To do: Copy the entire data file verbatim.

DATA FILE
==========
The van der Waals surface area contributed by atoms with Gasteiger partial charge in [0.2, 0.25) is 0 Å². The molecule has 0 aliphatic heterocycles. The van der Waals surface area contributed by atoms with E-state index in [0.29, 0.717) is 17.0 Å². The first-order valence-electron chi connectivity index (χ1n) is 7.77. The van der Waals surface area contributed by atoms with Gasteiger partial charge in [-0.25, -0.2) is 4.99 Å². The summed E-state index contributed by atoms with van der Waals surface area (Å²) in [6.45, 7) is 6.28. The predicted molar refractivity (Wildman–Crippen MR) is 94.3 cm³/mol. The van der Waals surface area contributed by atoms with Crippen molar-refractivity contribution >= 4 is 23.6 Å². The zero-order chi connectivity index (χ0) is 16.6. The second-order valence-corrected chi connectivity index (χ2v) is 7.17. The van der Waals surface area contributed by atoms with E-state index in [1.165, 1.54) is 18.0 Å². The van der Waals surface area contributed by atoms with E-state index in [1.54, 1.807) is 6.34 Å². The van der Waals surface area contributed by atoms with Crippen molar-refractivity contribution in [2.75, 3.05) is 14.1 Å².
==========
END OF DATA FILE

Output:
The van der Waals surface area contributed by atoms with Gasteiger partial charge in [0.2, 0.25) is 0 Å². The molecule has 0 aliphatic heterocycles. The van der Waals surface area contributed by atoms with E-state index in [0.29, 0.717) is 17.0 Å². The first-order valence-electron chi connectivity index (χ1n) is 7.77. The van der Waals surface area contributed by atoms with Gasteiger partial charge in [-0.25, -0.2) is 4.99 Å². The summed E-state index contributed by atoms with van der Waals surface area (Å²) in [6.45, 7) is 6.28. The predicted molar refractivity (Wildman–Crippen MR) is 94.3 cm³/mol. The van der Waals surface area contributed by atoms with Crippen molar-refractivity contribution >= 4 is 23.6 Å². The zero-order chi connectivity index (χ0) is 16.6. The second-order valence-corrected chi connectivity index (χ2v) is 7.17. The van der Waals surface area contributed by atoms with E-state index in [1.165, 1.54) is 18.0 Å². The van der Waals surface area contributed by atoms with E-state index in [1.54, 1.807) is 6.34 Å². The van der Waals surface area contributed by atoms with Crippen molar-refractivity contribution in [2.75, 3.05) is 14.1 Å².